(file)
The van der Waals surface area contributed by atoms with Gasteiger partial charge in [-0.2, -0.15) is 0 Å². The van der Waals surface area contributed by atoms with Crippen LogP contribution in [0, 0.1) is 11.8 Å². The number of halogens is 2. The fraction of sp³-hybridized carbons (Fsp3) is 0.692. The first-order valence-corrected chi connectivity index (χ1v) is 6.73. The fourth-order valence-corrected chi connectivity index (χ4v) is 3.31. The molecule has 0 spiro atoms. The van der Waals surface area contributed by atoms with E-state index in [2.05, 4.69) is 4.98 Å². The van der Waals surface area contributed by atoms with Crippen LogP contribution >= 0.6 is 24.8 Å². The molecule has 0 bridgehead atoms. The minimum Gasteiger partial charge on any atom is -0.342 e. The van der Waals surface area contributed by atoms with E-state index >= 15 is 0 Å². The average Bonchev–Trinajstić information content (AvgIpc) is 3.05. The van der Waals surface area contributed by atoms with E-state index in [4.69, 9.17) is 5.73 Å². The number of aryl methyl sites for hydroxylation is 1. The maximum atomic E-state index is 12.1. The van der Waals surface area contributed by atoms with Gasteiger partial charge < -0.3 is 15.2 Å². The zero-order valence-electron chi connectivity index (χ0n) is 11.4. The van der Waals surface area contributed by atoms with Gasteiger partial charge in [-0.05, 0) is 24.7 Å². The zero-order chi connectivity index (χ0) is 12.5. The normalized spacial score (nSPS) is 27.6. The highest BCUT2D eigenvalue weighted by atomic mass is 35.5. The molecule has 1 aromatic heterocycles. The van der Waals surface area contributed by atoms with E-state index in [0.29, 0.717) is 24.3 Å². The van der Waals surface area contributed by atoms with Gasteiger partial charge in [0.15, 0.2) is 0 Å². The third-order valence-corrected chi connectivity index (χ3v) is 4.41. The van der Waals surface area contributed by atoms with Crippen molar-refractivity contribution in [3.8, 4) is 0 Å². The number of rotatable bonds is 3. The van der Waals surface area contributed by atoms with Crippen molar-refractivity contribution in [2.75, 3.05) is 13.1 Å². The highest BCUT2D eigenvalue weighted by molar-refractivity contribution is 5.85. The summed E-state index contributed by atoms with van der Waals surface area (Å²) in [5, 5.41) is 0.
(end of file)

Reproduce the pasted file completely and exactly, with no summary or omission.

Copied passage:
The van der Waals surface area contributed by atoms with Gasteiger partial charge in [-0.2, -0.15) is 0 Å². The van der Waals surface area contributed by atoms with Crippen LogP contribution in [0, 0.1) is 11.8 Å². The number of halogens is 2. The fraction of sp³-hybridized carbons (Fsp3) is 0.692. The first-order valence-corrected chi connectivity index (χ1v) is 6.73. The fourth-order valence-corrected chi connectivity index (χ4v) is 3.31. The molecule has 0 spiro atoms. The van der Waals surface area contributed by atoms with E-state index in [2.05, 4.69) is 4.98 Å². The van der Waals surface area contributed by atoms with Crippen LogP contribution >= 0.6 is 24.8 Å². The molecule has 0 bridgehead atoms. The minimum Gasteiger partial charge on any atom is -0.342 e. The van der Waals surface area contributed by atoms with E-state index >= 15 is 0 Å². The average Bonchev–Trinajstić information content (AvgIpc) is 3.05. The van der Waals surface area contributed by atoms with E-state index in [4.69, 9.17) is 5.73 Å². The number of aryl methyl sites for hydroxylation is 1. The maximum atomic E-state index is 12.1. The van der Waals surface area contributed by atoms with Gasteiger partial charge < -0.3 is 15.2 Å². The zero-order valence-electron chi connectivity index (χ0n) is 11.4. The van der Waals surface area contributed by atoms with Gasteiger partial charge in [-0.05, 0) is 24.7 Å². The zero-order chi connectivity index (χ0) is 12.5. The normalized spacial score (nSPS) is 27.6. The highest BCUT2D eigenvalue weighted by atomic mass is 35.5. The molecule has 1 aromatic heterocycles. The van der Waals surface area contributed by atoms with E-state index in [0.29, 0.717) is 24.3 Å². The van der Waals surface area contributed by atoms with Gasteiger partial charge in [0.15, 0.2) is 0 Å². The third-order valence-corrected chi connectivity index (χ3v) is 4.41. The van der Waals surface area contributed by atoms with Crippen molar-refractivity contribution in [3.8, 4) is 0 Å². The number of rotatable bonds is 3. The van der Waals surface area contributed by atoms with Crippen molar-refractivity contribution in [2.75, 3.05) is 13.1 Å². The highest BCUT2D eigenvalue weighted by molar-refractivity contribution is 5.85. The summed E-state index contributed by atoms with van der Waals surface area (Å²) in [5, 5.41) is 0.